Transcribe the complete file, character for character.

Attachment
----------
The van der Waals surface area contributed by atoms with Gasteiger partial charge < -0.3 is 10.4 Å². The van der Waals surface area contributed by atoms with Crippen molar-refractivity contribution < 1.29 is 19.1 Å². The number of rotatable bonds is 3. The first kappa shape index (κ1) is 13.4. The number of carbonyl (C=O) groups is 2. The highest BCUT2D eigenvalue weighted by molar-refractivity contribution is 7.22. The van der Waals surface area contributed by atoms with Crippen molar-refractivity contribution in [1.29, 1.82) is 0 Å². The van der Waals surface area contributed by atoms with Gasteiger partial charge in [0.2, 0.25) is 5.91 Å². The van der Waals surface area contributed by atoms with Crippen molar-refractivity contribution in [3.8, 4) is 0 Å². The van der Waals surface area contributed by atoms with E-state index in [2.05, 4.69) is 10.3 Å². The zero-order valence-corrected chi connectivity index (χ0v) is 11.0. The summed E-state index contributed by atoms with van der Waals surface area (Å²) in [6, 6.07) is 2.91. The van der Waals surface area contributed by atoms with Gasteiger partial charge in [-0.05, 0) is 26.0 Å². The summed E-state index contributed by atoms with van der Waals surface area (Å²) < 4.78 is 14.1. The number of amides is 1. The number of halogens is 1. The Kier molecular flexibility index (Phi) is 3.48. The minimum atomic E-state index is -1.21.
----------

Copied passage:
The van der Waals surface area contributed by atoms with Gasteiger partial charge < -0.3 is 10.4 Å². The van der Waals surface area contributed by atoms with Crippen molar-refractivity contribution < 1.29 is 19.1 Å². The number of rotatable bonds is 3. The first kappa shape index (κ1) is 13.4. The number of carbonyl (C=O) groups is 2. The highest BCUT2D eigenvalue weighted by molar-refractivity contribution is 7.22. The van der Waals surface area contributed by atoms with Crippen molar-refractivity contribution in [1.29, 1.82) is 0 Å². The van der Waals surface area contributed by atoms with Gasteiger partial charge in [0.2, 0.25) is 5.91 Å². The van der Waals surface area contributed by atoms with Crippen molar-refractivity contribution in [3.8, 4) is 0 Å². The van der Waals surface area contributed by atoms with E-state index in [2.05, 4.69) is 10.3 Å². The zero-order valence-corrected chi connectivity index (χ0v) is 11.0. The summed E-state index contributed by atoms with van der Waals surface area (Å²) in [6, 6.07) is 2.91. The van der Waals surface area contributed by atoms with Gasteiger partial charge in [-0.05, 0) is 26.0 Å². The summed E-state index contributed by atoms with van der Waals surface area (Å²) < 4.78 is 14.1. The number of amides is 1. The number of halogens is 1. The Kier molecular flexibility index (Phi) is 3.48. The minimum atomic E-state index is -1.21.